Courting expectation and frustration
I recently walked in on two female coworkers commiserating over the immaturity and aversion to commitment shown by straight men. One of them assumed their bitterness was foreign to me, since the gay dating scene (she assumed) attracted upstanding, loving men who were eager to marry.
“This conversation could be a template for half the profiles I see on gay dating sites,” I said. “Every other guy is like, ‘Gay men are no good,’ and ‘All gay men think about is sex,’ and ‘Everybody just wants to play games.’”
I’ve always thought it was dangerous for gay men, or any minority, to view themselves and their people as uniquely deficient in any area; in this case, the presumption that we lack a sexual restraint and emotional capacity that heterosexual men possess. This mindset not only frustrates gay men’s search for love, but can sabotage the potential for friendship.
Many of my friends are guys I met on a gay hookup site—some former sexual partners, but most with whom a friendship developed over shared interests in tennis, politics, nightlife or marijuana. There is an abundance of opportunities for platonic bonds to develop between gay men, if only so many of us didn’t view our interactions with each other as tainted.
About a year ago I sent a friend request to someone with whom I shared several mutual Facebook friends. I’d enjoyed his comments on various threads. After reading a few weeks of his status updates, seeing similarities in our interests and thought processes, I sent a message asking if he would be interested in meeting in real life for a movie or drink.
In fairness and full disclosure, he was an attractive man, and I likely wouldn’t have sent the friend request or message had he not been. Still, it was an earnest invitation to someone whose worldview seemed to harmonize with mine that was received, and rejected, as a sexual advance.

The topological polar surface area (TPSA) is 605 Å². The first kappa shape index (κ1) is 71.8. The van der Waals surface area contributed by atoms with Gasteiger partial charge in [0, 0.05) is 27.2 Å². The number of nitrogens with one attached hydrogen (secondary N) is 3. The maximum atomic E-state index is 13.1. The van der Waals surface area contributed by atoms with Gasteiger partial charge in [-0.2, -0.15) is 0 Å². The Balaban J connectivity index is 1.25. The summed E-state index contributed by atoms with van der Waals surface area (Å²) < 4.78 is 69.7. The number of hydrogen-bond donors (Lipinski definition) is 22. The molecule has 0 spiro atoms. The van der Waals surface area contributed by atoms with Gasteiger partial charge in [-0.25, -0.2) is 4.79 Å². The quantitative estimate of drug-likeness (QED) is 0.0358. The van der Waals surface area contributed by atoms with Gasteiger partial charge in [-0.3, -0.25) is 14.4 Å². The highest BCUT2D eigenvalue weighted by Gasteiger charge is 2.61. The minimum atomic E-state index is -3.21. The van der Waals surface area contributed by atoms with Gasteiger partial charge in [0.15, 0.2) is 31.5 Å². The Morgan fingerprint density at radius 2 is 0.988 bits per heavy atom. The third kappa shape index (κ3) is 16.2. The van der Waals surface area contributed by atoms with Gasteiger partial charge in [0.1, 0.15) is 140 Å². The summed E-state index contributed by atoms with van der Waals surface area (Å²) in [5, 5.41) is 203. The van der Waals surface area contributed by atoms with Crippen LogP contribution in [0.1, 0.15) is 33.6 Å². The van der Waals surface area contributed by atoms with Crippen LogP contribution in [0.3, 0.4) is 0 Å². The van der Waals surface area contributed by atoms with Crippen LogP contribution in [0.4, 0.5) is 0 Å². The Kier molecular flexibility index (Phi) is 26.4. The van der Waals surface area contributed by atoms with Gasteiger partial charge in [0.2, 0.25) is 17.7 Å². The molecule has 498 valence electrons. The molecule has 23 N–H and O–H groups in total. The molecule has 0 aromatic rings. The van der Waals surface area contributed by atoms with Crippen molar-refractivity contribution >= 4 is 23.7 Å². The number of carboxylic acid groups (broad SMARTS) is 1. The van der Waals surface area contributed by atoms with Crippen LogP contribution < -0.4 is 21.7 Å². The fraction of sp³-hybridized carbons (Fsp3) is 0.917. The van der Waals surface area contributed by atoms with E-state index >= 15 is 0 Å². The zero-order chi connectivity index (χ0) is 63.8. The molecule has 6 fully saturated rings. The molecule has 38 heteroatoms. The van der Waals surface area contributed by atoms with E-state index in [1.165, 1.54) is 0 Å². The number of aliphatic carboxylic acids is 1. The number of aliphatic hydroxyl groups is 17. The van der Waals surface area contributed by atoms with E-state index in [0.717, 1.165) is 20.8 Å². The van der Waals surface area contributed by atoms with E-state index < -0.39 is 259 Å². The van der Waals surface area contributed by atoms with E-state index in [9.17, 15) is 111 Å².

He later posted his frustration with gay men turning Facebook into a hookup site, and I cringed at being perceived as a troll. I’m secure in my intentions given that I am “I’ve always thought it was dangerous for gay men, or any minority, to view themselves and their people as uniquely deficient in any area; in this case, the presumption that we lack a sexual restraint and emotional capacity that heterosexual men possess.” not looking for a boyfriend and sex without pretense is one of my favorite parts about being gay, and further comforted by the knowledge of how straight men employ an arsenal of “likes” and inbox messages to pursue women they wish they could fuck.
Despite being singed by someone I’ve continued to admire, and who has since expressed appreciation for my perspective on issues, I repeated this sequence with another guy who had mutual friends, who had intriguing opinions, who happened to be attractive...
Based on his posts and comments, I thought he might be interested in an exhibit at the High Museum this past January. We got together for brunch before the museum, enjoyed the novelty of exploring fine art with a stranger, and kept the good time going with dinner at Henry’s.
There was a glow to our conversation that caused someone to approach our table and guess that we were on a first date. My Facebook friend and I looked at each other and couldn’t deny that our day was filled with idyllic courtship, and we shared the hope that a friendship would develop.
One of the things I’m most thankful for over the last year is the growth of our bond, going to art shows, symphonies and nightclubs, talking about politics, passions and sexual philosophies and behaviors. It’s generally difficult to make friends in adulthood, and I think it’s a mistake for gay men to let distrust of today’s tools and people to make it harder.
Ryan Lee is an Atlanta writer.